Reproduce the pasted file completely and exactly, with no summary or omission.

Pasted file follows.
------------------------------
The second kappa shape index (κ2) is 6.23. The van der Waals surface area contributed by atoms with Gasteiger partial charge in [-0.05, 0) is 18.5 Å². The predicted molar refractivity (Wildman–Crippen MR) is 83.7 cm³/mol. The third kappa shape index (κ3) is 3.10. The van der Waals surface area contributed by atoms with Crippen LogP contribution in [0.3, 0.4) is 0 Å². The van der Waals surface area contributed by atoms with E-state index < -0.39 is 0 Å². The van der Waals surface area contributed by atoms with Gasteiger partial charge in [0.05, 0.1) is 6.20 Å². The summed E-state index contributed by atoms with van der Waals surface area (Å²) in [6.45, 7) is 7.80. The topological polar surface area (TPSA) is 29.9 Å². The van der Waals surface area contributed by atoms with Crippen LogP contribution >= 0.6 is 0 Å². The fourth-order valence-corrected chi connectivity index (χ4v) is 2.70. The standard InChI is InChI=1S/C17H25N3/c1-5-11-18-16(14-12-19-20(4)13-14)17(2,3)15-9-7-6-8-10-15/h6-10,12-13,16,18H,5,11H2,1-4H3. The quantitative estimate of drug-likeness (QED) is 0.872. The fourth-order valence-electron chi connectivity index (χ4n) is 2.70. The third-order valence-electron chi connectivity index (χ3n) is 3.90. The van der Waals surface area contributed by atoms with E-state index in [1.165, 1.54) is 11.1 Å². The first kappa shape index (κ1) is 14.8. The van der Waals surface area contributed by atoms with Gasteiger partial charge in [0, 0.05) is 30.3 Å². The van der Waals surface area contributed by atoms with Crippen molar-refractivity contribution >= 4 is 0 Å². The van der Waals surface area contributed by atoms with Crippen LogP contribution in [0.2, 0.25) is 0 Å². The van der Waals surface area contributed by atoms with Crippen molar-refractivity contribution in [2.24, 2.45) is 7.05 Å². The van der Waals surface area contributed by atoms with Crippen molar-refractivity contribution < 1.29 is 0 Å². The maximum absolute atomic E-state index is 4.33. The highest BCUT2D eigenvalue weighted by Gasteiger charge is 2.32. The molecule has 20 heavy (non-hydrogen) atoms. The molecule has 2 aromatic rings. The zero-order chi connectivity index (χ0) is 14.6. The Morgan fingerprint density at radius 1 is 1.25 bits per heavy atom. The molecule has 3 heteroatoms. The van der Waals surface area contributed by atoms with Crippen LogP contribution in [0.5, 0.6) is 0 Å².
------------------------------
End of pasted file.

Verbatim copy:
The second kappa shape index (κ2) is 6.23. The van der Waals surface area contributed by atoms with Gasteiger partial charge in [-0.05, 0) is 18.5 Å². The predicted molar refractivity (Wildman–Crippen MR) is 83.7 cm³/mol. The third kappa shape index (κ3) is 3.10. The van der Waals surface area contributed by atoms with Crippen LogP contribution in [0.3, 0.4) is 0 Å². The van der Waals surface area contributed by atoms with E-state index < -0.39 is 0 Å². The van der Waals surface area contributed by atoms with Gasteiger partial charge in [0.05, 0.1) is 6.20 Å². The summed E-state index contributed by atoms with van der Waals surface area (Å²) in [6.45, 7) is 7.80. The topological polar surface area (TPSA) is 29.9 Å². The van der Waals surface area contributed by atoms with Crippen LogP contribution >= 0.6 is 0 Å². The fourth-order valence-corrected chi connectivity index (χ4v) is 2.70. The standard InChI is InChI=1S/C17H25N3/c1-5-11-18-16(14-12-19-20(4)13-14)17(2,3)15-9-7-6-8-10-15/h6-10,12-13,16,18H,5,11H2,1-4H3. The quantitative estimate of drug-likeness (QED) is 0.872. The fourth-order valence-electron chi connectivity index (χ4n) is 2.70. The third-order valence-electron chi connectivity index (χ3n) is 3.90. The van der Waals surface area contributed by atoms with E-state index in [1.165, 1.54) is 11.1 Å². The first kappa shape index (κ1) is 14.8. The van der Waals surface area contributed by atoms with Gasteiger partial charge in [0, 0.05) is 30.3 Å². The van der Waals surface area contributed by atoms with Crippen molar-refractivity contribution >= 4 is 0 Å². The van der Waals surface area contributed by atoms with Crippen LogP contribution in [0.2, 0.25) is 0 Å². The van der Waals surface area contributed by atoms with Crippen molar-refractivity contribution in [2.24, 2.45) is 7.05 Å². The van der Waals surface area contributed by atoms with Crippen molar-refractivity contribution < 1.29 is 0 Å². The maximum absolute atomic E-state index is 4.33. The highest BCUT2D eigenvalue weighted by Gasteiger charge is 2.32. The molecule has 20 heavy (non-hydrogen) atoms. The molecule has 2 aromatic rings. The zero-order chi connectivity index (χ0) is 14.6. The Morgan fingerprint density at radius 1 is 1.25 bits per heavy atom. The molecule has 3 heteroatoms. The van der Waals surface area contributed by atoms with Crippen LogP contribution in [0.5, 0.6) is 0 Å².